When we lived in Russia many years ago, we rented some rooms in a dacha, an old wooden house in a village outside Moscow. We would spend weekends there, doing what you do at the dacha: helping our Russian landlords harvest their apples and berries, taking walks in the forest, having long leisurely meals outside and, whenever possible, reading a book or falling asleep in the shade.
It all made perfect sense, until the weekend we invited along a friend, an intelligent and accomplished American journalist. After lunch, when we settled onto our lawn chairs to do little more than digest our food, he bounced around nervously.
"What do we do now?" he asked.
"We do this," I said, stretching my legs out and closing my eyes.
"I brought travel Scrabble," he said. "Or should we play cards?"
At the time, I found it odd that our friend did not know how to do nothing. Looking back on it now, I think my jittery friend was just ahead of his time.
It seems that every week I can add another person to my list of friends who proclaim, more proudly than sheepishly, that they "do not know how do nothing." And between work-work and housework, kids' homework, school events and sports, exercise, errands, volunteer commitments (no, that's not an oxymoron), helping out aging parents and taking care of financial matters present and future, doing nothing is rarely a realistic option anyway.
But what's disturbing is that the more time you spend being extremely busy, the less comfortable you are when the music stops. The other day I got a text from a friend whose son was on my son's travel baseball team until both boys left for camp. "You're not going to believe where we are," she wrote. "We're at the game." Of the travel team her son was no longer on, because he was away at camp. I think it was not only team loyalty that got my friend and her husband to drive across the county to watch other people's 13-year-old sons play baseball. It was also the habit of being busy; they were so used to going to baseball games that they couldn't stop cold turkey. They needed to transition, to wind down and remember what to do with their own time.
My kids are the same way. They rarely have the opportunity to do nothing. If there isn't something they have to do -- homework, baseball practice, walking the dog -- there are a million things beckoning to engage them: the computer, the television, the cellphone, the PlayStation, the iPod Touch. They are so constantly occupied, entertained, online and in touch with their friends that they are at loose ends when you pull the plug.
Last week, as we were packing for six days at the beach, I shocked my sons by telling them they could not bring their laptops.
"But there's a lot of downtime," my older son said. "We'll be at the beach all day and when we get back to the house, what will we do?"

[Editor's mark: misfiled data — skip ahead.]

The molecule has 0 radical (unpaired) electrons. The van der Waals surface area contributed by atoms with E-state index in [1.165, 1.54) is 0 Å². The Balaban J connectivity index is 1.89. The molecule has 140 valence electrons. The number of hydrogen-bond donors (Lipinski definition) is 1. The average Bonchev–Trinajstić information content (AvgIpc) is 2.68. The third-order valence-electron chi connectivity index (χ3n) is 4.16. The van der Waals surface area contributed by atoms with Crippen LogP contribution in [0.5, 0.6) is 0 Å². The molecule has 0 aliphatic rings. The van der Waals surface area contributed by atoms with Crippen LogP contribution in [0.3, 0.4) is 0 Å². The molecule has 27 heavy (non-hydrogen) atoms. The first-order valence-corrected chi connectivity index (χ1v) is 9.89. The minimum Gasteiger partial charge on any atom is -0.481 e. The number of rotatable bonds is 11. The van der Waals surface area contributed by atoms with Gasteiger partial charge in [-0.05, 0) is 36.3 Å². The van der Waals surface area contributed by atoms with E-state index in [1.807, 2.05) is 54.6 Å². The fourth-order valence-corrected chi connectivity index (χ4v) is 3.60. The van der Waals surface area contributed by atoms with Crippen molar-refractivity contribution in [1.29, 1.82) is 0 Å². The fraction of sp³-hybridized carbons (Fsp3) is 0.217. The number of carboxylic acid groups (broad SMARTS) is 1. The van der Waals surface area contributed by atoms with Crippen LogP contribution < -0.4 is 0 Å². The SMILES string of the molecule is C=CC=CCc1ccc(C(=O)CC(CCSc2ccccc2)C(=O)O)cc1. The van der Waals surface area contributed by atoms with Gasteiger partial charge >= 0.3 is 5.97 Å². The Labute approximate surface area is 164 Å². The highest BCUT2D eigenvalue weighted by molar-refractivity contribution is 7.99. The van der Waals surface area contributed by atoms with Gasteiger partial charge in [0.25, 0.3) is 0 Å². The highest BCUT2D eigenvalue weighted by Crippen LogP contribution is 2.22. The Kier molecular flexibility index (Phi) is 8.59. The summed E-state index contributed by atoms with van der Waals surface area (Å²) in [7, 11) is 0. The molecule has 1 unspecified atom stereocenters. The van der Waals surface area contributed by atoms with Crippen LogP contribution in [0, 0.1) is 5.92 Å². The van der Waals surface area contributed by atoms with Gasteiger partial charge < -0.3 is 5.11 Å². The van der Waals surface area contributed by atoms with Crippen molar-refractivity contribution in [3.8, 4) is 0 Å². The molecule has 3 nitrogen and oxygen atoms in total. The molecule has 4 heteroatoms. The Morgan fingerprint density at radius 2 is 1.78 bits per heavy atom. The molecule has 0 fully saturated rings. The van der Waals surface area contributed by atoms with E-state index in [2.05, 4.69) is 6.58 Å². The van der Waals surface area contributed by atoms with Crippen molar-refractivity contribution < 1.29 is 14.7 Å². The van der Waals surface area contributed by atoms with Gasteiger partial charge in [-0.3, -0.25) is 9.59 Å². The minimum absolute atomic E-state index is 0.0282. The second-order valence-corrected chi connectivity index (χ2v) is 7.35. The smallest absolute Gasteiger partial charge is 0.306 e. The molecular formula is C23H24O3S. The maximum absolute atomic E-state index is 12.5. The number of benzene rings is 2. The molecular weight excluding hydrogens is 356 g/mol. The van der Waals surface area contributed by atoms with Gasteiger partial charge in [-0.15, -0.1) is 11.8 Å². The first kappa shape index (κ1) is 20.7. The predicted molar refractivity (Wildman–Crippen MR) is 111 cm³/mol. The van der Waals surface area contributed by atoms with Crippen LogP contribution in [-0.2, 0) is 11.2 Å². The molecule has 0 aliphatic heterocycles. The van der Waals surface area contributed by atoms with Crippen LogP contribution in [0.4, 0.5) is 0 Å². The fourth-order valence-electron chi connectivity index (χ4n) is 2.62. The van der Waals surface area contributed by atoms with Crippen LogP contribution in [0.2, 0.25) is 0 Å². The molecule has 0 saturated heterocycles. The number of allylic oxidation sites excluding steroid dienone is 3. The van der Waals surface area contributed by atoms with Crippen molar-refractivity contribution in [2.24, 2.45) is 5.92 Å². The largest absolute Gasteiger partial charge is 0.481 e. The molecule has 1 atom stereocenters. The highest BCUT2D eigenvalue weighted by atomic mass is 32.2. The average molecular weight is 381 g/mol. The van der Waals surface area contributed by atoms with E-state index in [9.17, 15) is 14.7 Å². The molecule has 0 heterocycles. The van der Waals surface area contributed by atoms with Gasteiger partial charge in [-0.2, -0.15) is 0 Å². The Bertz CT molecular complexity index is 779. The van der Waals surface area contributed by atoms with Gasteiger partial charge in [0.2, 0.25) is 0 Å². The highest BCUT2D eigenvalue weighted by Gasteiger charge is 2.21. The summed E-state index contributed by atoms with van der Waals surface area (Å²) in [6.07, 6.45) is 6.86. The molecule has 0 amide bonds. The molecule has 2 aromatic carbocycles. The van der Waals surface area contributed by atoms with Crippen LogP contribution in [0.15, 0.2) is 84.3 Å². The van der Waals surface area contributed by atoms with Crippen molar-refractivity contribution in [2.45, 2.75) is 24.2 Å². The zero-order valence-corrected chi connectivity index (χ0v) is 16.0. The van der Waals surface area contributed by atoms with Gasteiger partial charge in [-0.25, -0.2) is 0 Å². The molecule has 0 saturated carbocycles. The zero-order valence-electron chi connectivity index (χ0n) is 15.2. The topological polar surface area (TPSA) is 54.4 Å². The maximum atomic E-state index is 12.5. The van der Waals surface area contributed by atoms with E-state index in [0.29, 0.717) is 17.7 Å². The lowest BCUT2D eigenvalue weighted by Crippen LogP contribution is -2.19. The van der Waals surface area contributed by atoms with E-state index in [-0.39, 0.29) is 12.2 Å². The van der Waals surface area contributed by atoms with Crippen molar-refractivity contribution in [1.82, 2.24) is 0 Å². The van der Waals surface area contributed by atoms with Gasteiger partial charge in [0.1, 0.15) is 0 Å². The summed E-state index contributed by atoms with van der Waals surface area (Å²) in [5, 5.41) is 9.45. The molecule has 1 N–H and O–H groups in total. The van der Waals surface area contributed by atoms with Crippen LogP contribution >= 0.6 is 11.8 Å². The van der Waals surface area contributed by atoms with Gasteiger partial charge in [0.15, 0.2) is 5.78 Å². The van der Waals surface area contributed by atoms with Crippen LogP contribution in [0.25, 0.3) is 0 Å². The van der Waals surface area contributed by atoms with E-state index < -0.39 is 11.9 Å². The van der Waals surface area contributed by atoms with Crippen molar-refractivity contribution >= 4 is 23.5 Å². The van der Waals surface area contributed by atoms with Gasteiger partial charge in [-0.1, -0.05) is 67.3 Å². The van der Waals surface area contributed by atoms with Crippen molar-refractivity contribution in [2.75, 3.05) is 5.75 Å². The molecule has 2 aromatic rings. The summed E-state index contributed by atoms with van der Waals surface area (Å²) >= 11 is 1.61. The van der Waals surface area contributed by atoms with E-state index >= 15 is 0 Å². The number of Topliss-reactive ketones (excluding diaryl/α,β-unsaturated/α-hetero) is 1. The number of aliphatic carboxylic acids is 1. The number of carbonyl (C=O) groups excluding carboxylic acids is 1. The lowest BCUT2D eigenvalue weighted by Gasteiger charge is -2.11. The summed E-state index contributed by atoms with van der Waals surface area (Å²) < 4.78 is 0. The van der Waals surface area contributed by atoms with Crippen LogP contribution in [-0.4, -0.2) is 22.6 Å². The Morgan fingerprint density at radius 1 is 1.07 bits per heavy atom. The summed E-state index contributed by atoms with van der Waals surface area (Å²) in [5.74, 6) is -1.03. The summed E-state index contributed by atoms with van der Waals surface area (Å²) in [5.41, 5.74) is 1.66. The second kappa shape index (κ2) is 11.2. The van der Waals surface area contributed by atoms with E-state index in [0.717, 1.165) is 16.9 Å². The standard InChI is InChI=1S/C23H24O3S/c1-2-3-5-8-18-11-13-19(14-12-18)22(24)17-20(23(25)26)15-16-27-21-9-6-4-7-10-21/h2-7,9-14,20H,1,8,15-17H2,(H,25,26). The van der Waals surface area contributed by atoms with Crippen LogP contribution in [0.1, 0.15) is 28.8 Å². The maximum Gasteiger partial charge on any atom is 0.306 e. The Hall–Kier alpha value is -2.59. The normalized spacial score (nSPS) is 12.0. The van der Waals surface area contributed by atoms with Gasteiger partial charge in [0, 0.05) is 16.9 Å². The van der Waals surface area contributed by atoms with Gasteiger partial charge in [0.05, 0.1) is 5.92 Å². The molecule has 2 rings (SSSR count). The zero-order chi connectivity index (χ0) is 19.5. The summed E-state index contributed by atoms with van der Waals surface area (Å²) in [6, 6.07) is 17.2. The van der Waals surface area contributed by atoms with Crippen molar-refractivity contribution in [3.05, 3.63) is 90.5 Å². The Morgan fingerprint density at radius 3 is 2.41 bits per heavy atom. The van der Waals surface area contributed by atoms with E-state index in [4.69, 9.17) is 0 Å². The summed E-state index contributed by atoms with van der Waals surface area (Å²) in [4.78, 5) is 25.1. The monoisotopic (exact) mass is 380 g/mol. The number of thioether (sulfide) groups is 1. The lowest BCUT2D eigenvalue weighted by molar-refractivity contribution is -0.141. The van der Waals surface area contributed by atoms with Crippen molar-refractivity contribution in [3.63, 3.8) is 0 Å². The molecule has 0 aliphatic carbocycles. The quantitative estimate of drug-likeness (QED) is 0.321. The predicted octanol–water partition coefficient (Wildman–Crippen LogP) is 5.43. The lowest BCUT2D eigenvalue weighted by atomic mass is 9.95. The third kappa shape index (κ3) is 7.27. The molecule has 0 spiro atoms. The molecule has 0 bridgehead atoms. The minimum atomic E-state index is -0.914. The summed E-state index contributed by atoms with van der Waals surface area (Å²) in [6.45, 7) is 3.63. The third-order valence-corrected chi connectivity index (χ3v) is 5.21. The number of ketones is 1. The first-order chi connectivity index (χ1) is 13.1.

"Exactly," I said.
They did complain from time to time about being bored. And they still had their phones, which meant more than a little "downtime" was devoted to texting. But they also sat with their boredom a little, and lived to tell the tale. They played catch. They practiced shooting targets with the airsoft guns they can rarely use at home because of what they deem our unfortunate proximity to small children. They read books. They walked around and through the marsh, and watched ospreys nesting on a pole.
And they spent a good amount of time in the best do-nothing enabler of all: the hammock.
There is something magical about a hammock. It's not just how it rocks you like a cradle, but how it provides just enough semblance of doing something to do...nothing. What am I doing? I'm resting in the hammock. Looking up at the trees. Feeling the wind. Wondering if those little drips I feel are rain or if there is sap coming down from the pines. Pine sap? Does that even exist? How would it taste on pancakes?
You get my point. You don't let your mind wander because it leads to great thoughts. You let it wander because it needs to. You need it to, whether you know it or not. If you're lucky, it wanders somewhere interesting. Four days into our vacation, my husband told me he knew he was relaxed because he woke up thinking about evolution. Four days for the imagination to assert itself against the pull of work, the email, the iPad, the to-do list. How often do we give ourselves four days? How often do your children get that?
We all work so hard to help our children be good at things, but they are usually tangible things. Math and earth science, sports and music. There's nothing wrong with that, but we should also make sure they know how to not accomplish anything. How to be at peace with themselves, in stillness or silence. They should know how to do nothing, and maybe even be proud of that. They should be good at hammocks.
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